I am so excited about this: Andrew Lipson and Daniel Shiu are reproducing M.C. Escher drawings in LEGO! Escher is one of my favorite artists because of the fantastic ways in which he plays with tilings and with perspective. Lipson and Shiu have taken on the seemingly impossible task of reproducing these, using a combination of sophisticated LEGO construction technique and clever photography manipulation. Of the five they’ve done so far, my favorites are Relativity and Ascending and Descending. In addition to providing comparisons of the LEGO photos with the original Escher drawings, they explain various technical details of the models’ construction. I never realized how much advanced technique could be involved in playing with LEGOs! In fact, Lipson has constructed all sorts of crazy LEGO sculptures, including an impressive collection of mathematical constructions (such as mobius strips, knots, a klein bottle, and some others that I had never heard of).No comments
Carl Warner’s art gallery is quite entertaining to peruse. His work is fairly wide-ranging, but the common theme seems to be the idea that ordinary things, once removed from the contexts in which we’re accustomed to seeing them, can surprise us: by their beauty, their hilarity, and their resemblance to other things with which we don’t often associate them. It’s unfortunately not possible to link to specific images within the gallery, but I’d like to point your way to a couple.
Under the second page of “still life”, you can view a genuine “cook’s brain-pan”. I don’t know what Warner was thinking, but my immediate association with that image was the uncharacteristically Carollian, and never solved, conundrum from Gilbert and Sullivan’s The Yeoman of the Guard:
JACK POINT: But before proceeding to a more serious topic, can you tell me, sir, why a cook’s brain-pain is like an overwound clock?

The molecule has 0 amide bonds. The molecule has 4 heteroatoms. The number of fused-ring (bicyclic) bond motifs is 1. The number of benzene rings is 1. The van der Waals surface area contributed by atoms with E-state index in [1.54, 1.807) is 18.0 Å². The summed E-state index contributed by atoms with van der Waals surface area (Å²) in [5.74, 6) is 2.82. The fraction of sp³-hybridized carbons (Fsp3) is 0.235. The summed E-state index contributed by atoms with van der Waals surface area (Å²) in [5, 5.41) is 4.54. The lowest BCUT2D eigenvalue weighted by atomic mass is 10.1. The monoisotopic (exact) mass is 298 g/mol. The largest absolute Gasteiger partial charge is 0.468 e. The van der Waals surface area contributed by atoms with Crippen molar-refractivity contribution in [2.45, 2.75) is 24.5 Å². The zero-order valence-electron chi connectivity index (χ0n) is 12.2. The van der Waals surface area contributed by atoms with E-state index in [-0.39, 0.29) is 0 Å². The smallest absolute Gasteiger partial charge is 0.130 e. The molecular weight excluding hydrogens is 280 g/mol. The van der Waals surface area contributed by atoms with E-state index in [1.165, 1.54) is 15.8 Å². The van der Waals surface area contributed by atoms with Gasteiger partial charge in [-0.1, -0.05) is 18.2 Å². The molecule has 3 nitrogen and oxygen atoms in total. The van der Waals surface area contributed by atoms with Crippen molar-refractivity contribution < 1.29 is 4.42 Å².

LIEUTENANT: A truce to this fooling–follow me.
JACK POINT: Just my luck; my best conundrum wasted!
The other objects on this page are equally interesting, if perhaps less evocative of light opera: a goldfish swimming in a blender, two fish in a toaster, and what appears to be a zinc-coated strawberry.
But these images pale beside Warner’s most singular achievement (found on page 1 of Fotographics): intricate landscapes crafted entirely out of food. They’re really something. When you load the page, you see a bucolic scene that is, if obviously not a photographic reproduction, a convincingly stylized interpretation–in terms of style, they remind me of nothing more than J.R.R. Tolkien’s drawings of Middle Earth (I can’t find an online collection, but see e.g. these). A few familiar things pop out: potatoes for rocks; broccoli for trees. And then you look again and see more: the gravel is made out of rice! And is that house carved out of cheese? Are the awnings peppers? You look again. The sky is made of lettuce! And the river of salmon! The glorious moment you get from an optical illusion is the one where you look at something and suddenly see something else. I’ve only been looking at these pictures for a few minutes, but I haven’t stopped seeing another “something else” every time I look, and I don’t think I’m anywhere close.No comments